Uganda’s Homophobic Parliament vs Concerned Spiritual leaders | Return of the Anti-Homosexuality Bill |

“If you are Lesbian, when you come to Uganda to entice our young people to join you in the immoral vice of homosexuality, we shall arrest you….” Y. Bihande

by Melanie Nathan, 02/10/2012
This week the Ugandan Parliament got one step closer to legalizing persecution in its country.  David Bahati, the MP from Nordwa province introduced the Anti-homosexuality Bill into the Ugandan Parliament in 2009. This week, as we have reported in several articles on O-BLOG-DA the Bill has made a giant leap toward enactment as it has been reintroduced.

Reports are divided as to whether the Bill will include the death penalty as initially tabled. Many believe the Bill cannot pass in its current form, as it is too onerous and controversial, yet members of Parliament remain defiantly homophobic and either way the future for LGBT people in Uganda is clearly in danger.

A renowned spiritual leader and outspoken  proponent for fairness and justice, former Anglican Bishop Christopher Ssenyonjo of West Buganda  seems to think it is excluded. He said he is  very disappointed with the return of the bill.   The Bishop noted that a significant change is the” removal of the provision for the death penalty,” and asserts that the new bill “still increases to life imprisonment the punishment for homosexual activity, which is already thought of as  illegal in Uganda, under the “crimes against nature enactment.”

American extremist evangelicals have been linked to the initial introduction of the Bill, basing it on scripture, Bahati has admitted the religious link. Yet many faith leaders reject the Bill itself as hateful and itself contrary to Scripture.

Speaking to EIN News  Ssenyonjo criticized politicians for seeking popularity through the bill. He cautioned that it will not work in the long run. “As you can see, a lot needs to be done and we have to use all methods such as Twitter and Facebook,” said the bishop who ministers to lesbian, gay, bisexual and transgendered people (LGBTs).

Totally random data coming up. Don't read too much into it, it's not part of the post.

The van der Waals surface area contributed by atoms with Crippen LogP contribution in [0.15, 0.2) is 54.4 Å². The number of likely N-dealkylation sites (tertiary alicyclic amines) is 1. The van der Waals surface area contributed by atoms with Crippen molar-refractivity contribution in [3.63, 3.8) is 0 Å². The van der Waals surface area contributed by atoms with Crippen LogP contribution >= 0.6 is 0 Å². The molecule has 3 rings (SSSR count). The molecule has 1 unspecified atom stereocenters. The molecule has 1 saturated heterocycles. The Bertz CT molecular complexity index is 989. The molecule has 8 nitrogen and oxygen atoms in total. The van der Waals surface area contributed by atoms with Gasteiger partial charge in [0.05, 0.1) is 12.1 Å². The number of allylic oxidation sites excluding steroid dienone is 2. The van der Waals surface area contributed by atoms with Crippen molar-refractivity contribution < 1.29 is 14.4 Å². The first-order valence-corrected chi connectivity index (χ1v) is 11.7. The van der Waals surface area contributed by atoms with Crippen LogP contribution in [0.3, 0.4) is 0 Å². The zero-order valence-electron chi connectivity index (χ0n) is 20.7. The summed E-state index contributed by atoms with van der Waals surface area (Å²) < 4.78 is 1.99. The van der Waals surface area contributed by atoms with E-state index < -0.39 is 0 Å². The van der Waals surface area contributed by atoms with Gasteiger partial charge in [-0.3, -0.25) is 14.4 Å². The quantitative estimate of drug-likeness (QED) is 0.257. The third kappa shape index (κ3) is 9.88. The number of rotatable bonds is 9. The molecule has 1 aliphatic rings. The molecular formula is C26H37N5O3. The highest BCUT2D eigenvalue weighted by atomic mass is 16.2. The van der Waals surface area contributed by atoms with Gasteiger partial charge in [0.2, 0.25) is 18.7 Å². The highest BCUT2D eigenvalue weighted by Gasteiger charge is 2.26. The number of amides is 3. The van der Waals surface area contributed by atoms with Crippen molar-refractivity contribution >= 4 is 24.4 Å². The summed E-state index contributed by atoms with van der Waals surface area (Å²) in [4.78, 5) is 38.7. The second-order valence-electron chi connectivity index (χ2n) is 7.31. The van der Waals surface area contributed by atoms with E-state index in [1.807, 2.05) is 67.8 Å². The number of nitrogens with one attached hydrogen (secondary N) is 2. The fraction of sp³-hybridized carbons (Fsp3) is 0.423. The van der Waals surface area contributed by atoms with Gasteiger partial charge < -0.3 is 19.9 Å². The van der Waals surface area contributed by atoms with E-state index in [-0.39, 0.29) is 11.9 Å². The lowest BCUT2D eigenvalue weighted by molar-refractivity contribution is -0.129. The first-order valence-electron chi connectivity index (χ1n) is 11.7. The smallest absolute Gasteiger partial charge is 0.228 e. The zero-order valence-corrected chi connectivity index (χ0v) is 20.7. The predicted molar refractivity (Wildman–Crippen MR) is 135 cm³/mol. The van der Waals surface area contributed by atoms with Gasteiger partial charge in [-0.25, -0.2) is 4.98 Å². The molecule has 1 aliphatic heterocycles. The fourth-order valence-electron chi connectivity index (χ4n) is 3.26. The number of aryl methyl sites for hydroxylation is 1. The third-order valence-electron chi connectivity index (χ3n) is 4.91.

The Bill went through an introductory read in its original form.  Public Relations Manager for the Uganda Parliament Helen Kawesa, provided this copy of the Anti-Homosexuality Bill which was introduced on Tuesday. According to Warren Throckmorton it is the same bill as was printed in Uganda Gazette on September 25, 2009 and then first tabled on October 14, 2009.  This is the Bill as it stands today, with no visible changes yet to appear.

Ugandan AHB as of Feb 10 2012 as Tabled 2009

Although Bahati has mentioned the Bill will be changed to exclude the death penalty portion, with BBC and CNN weighing accordingly,  we have yet to see any evidence of such exclusion and the original version is all that remains on the record at this time.

When the Bill was introduced the MPs in the Ugandan Parliament cheered at the introduction in its original format. This can be viewed on the VIDEO at my post from yesterday at

Ugandans in Parliament who remain defiant and determined to pass the legislation, do not seem to care at this point whether or not the death penalty is finally excluded as they express homophobia and ignorance in no uncertain terms:-

These are comments provided by members of Ugandan parliament which a source passed on to me: (Incorrect spelling left intact)

“Stop issuing empty threats.Uganda is sovereign state,with all the rights to make laws governing its people. If you are Lesbian, when you come to Uganda to entice our young people to join you in the imoral vice of homosexuality, we shall arrest you and put you in jail for a long time. Our men enjoy penetrating  and our women being penetrated through the vagina. We also enjoy having our own biological children. Am ansuring you we shall pass the bill into law whether the likes of you like it or not.” Y. Bihande